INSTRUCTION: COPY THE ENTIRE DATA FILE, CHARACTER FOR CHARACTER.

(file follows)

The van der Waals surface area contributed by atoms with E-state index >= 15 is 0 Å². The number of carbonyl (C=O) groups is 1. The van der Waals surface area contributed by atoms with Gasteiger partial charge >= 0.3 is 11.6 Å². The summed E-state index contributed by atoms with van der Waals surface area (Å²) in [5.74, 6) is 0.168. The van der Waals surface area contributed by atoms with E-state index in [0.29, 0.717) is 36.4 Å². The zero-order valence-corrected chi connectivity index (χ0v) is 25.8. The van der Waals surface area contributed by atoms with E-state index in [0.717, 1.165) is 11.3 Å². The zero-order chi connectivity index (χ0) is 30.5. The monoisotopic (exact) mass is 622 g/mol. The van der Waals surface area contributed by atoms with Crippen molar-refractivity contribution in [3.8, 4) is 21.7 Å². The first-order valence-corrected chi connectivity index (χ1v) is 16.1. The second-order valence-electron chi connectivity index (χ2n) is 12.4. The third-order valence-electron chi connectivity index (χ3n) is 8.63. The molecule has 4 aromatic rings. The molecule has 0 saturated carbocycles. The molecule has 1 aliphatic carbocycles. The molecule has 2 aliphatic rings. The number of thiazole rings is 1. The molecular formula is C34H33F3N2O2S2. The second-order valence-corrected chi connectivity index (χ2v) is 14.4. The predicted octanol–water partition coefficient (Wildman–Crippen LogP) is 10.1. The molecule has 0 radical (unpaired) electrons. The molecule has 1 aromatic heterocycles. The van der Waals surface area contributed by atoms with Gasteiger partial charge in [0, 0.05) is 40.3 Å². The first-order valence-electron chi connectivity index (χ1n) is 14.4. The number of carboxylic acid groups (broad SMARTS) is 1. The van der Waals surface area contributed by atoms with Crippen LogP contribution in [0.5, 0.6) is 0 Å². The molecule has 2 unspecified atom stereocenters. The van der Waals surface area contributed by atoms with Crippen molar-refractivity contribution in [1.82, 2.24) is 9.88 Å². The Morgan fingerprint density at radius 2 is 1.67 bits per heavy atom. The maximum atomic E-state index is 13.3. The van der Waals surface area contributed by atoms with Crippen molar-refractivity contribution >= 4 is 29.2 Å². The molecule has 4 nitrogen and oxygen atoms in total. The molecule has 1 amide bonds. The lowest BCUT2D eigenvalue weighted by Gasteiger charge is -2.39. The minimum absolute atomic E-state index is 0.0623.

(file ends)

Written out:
The van der Waals surface area contributed by atoms with E-state index >= 15 is 0 Å². The number of carbonyl (C=O) groups is 1. The van der Waals surface area contributed by atoms with Gasteiger partial charge >= 0.3 is 11.6 Å². The summed E-state index contributed by atoms with van der Waals surface area (Å²) in [5.74, 6) is 0.168. The van der Waals surface area contributed by atoms with E-state index in [0.29, 0.717) is 36.4 Å². The zero-order valence-corrected chi connectivity index (χ0v) is 25.8. The van der Waals surface area contributed by atoms with E-state index in [0.717, 1.165) is 11.3 Å². The zero-order chi connectivity index (χ0) is 30.5. The monoisotopic (exact) mass is 622 g/mol. The van der Waals surface area contributed by atoms with Crippen molar-refractivity contribution in [3.8, 4) is 21.7 Å². The first-order valence-corrected chi connectivity index (χ1v) is 16.1. The second-order valence-electron chi connectivity index (χ2n) is 12.4. The third-order valence-electron chi connectivity index (χ3n) is 8.63. The molecule has 4 aromatic rings. The molecule has 0 saturated carbocycles. The molecule has 1 aliphatic carbocycles. The molecule has 2 aliphatic rings. The number of thiazole rings is 1. The molecular formula is C34H33F3N2O2S2. The second-order valence-corrected chi connectivity index (χ2v) is 14.4. The predicted octanol–water partition coefficient (Wildman–Crippen LogP) is 10.1. The molecule has 0 radical (unpaired) electrons. The molecule has 1 aromatic heterocycles. The van der Waals surface area contributed by atoms with Gasteiger partial charge in [0, 0.05) is 40.3 Å². The first-order valence-electron chi connectivity index (χ1n) is 14.4. The number of carboxylic acid groups (broad SMARTS) is 1. The van der Waals surface area contributed by atoms with Crippen LogP contribution in [0.5, 0.6) is 0 Å². The molecule has 2 unspecified atom stereocenters. The van der Waals surface area contributed by atoms with Crippen molar-refractivity contribution in [1.82, 2.24) is 9.88 Å². The Morgan fingerprint density at radius 2 is 1.67 bits per heavy atom. The maximum atomic E-state index is 13.3. The van der Waals surface area contributed by atoms with Crippen molar-refractivity contribution >= 4 is 29.2 Å². The molecule has 4 nitrogen and oxygen atoms in total. The molecule has 1 amide bonds. The lowest BCUT2D eigenvalue weighted by Gasteiger charge is -2.39. The minimum absolute atomic E-state index is 0.0623.